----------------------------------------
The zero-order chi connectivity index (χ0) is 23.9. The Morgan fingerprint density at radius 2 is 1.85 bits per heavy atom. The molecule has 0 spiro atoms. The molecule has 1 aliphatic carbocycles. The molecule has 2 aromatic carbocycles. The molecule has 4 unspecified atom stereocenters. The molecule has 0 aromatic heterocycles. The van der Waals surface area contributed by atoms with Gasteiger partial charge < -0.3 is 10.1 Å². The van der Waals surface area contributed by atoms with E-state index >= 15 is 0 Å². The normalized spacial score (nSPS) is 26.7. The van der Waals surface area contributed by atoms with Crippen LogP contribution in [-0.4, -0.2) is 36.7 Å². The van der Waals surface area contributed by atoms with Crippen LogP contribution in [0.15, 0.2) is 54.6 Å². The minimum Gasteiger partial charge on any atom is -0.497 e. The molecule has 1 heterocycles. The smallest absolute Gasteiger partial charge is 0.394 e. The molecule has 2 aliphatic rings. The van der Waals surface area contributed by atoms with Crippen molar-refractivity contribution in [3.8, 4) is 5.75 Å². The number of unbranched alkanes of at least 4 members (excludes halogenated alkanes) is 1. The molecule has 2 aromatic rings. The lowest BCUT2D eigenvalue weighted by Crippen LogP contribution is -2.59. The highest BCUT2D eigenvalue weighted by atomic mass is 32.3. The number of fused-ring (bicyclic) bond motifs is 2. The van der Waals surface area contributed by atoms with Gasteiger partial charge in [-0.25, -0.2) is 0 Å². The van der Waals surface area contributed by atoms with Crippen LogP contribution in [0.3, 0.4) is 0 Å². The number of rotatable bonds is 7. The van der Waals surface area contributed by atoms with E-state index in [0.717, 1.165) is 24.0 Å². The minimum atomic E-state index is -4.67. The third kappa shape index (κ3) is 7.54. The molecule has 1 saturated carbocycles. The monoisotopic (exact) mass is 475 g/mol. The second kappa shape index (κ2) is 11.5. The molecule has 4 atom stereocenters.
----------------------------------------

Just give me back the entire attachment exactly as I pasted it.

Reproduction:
The zero-order chi connectivity index (χ0) is 23.9. The Morgan fingerprint density at radius 2 is 1.85 bits per heavy atom. The molecule has 0 spiro atoms. The molecule has 1 aliphatic carbocycles. The molecule has 2 aromatic carbocycles. The molecule has 4 unspecified atom stereocenters. The molecule has 0 aromatic heterocycles. The van der Waals surface area contributed by atoms with Gasteiger partial charge < -0.3 is 10.1 Å². The van der Waals surface area contributed by atoms with E-state index >= 15 is 0 Å². The normalized spacial score (nSPS) is 26.7. The van der Waals surface area contributed by atoms with Crippen LogP contribution in [-0.4, -0.2) is 36.7 Å². The van der Waals surface area contributed by atoms with Crippen LogP contribution in [0.15, 0.2) is 54.6 Å². The minimum Gasteiger partial charge on any atom is -0.497 e. The molecule has 1 heterocycles. The smallest absolute Gasteiger partial charge is 0.394 e. The molecule has 2 aliphatic rings. The van der Waals surface area contributed by atoms with Crippen molar-refractivity contribution in [3.8, 4) is 5.75 Å². The number of unbranched alkanes of at least 4 members (excludes halogenated alkanes) is 1. The molecule has 2 aromatic rings. The lowest BCUT2D eigenvalue weighted by Crippen LogP contribution is -2.59. The highest BCUT2D eigenvalue weighted by atomic mass is 32.3. The number of fused-ring (bicyclic) bond motifs is 2. The van der Waals surface area contributed by atoms with Gasteiger partial charge in [-0.25, -0.2) is 0 Å². The van der Waals surface area contributed by atoms with Crippen LogP contribution in [0.3, 0.4) is 0 Å². The number of rotatable bonds is 7. The van der Waals surface area contributed by atoms with E-state index in [0.717, 1.165) is 24.0 Å². The minimum atomic E-state index is -4.67. The third kappa shape index (κ3) is 7.54. The molecule has 1 saturated carbocycles. The monoisotopic (exact) mass is 475 g/mol. The second kappa shape index (κ2) is 11.5. The molecule has 4 atom stereocenters.